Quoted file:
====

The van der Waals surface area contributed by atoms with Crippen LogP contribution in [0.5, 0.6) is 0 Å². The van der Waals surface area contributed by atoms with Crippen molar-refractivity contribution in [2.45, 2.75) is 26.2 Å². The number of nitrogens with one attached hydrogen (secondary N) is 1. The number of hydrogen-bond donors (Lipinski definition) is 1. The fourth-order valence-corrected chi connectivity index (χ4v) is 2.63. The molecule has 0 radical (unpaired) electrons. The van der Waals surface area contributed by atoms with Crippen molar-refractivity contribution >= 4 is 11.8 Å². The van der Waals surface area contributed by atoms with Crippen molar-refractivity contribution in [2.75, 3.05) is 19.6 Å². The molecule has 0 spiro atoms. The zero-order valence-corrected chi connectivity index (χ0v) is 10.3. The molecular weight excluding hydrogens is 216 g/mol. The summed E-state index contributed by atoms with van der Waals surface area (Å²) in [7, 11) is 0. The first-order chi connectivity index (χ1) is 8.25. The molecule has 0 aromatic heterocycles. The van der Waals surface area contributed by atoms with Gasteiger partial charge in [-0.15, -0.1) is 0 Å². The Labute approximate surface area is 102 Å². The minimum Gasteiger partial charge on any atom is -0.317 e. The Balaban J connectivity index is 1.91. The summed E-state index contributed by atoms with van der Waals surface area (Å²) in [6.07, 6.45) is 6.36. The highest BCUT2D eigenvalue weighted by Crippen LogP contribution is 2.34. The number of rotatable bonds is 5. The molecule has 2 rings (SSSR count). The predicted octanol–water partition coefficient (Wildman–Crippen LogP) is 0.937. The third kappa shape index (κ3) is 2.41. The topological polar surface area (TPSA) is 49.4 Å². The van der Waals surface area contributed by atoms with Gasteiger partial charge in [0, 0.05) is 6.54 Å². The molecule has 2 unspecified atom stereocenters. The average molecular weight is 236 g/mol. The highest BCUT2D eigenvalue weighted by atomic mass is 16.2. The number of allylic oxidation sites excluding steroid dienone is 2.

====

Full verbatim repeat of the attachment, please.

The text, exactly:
The van der Waals surface area contributed by atoms with Crippen LogP contribution in [0.5, 0.6) is 0 Å². The van der Waals surface area contributed by atoms with Crippen molar-refractivity contribution in [2.45, 2.75) is 26.2 Å². The number of nitrogens with one attached hydrogen (secondary N) is 1. The number of hydrogen-bond donors (Lipinski definition) is 1. The fourth-order valence-corrected chi connectivity index (χ4v) is 2.63. The molecule has 0 radical (unpaired) electrons. The van der Waals surface area contributed by atoms with Crippen molar-refractivity contribution >= 4 is 11.8 Å². The van der Waals surface area contributed by atoms with Crippen molar-refractivity contribution in [2.75, 3.05) is 19.6 Å². The molecule has 0 spiro atoms. The zero-order valence-corrected chi connectivity index (χ0v) is 10.3. The molecular weight excluding hydrogens is 216 g/mol. The summed E-state index contributed by atoms with van der Waals surface area (Å²) in [7, 11) is 0. The first-order chi connectivity index (χ1) is 8.25. The molecule has 0 aromatic heterocycles. The van der Waals surface area contributed by atoms with Gasteiger partial charge in [-0.15, -0.1) is 0 Å². The Labute approximate surface area is 102 Å². The minimum Gasteiger partial charge on any atom is -0.317 e. The Balaban J connectivity index is 1.91. The summed E-state index contributed by atoms with van der Waals surface area (Å²) in [6.07, 6.45) is 6.36. The highest BCUT2D eigenvalue weighted by Crippen LogP contribution is 2.34. The number of rotatable bonds is 5. The molecule has 2 rings (SSSR count). The predicted octanol–water partition coefficient (Wildman–Crippen LogP) is 0.937. The third kappa shape index (κ3) is 2.41. The topological polar surface area (TPSA) is 49.4 Å². The van der Waals surface area contributed by atoms with Gasteiger partial charge in [0, 0.05) is 6.54 Å². The molecule has 2 unspecified atom stereocenters. The average molecular weight is 236 g/mol. The highest BCUT2D eigenvalue weighted by atomic mass is 16.2. The number of allylic oxidation sites excluding steroid dienone is 2.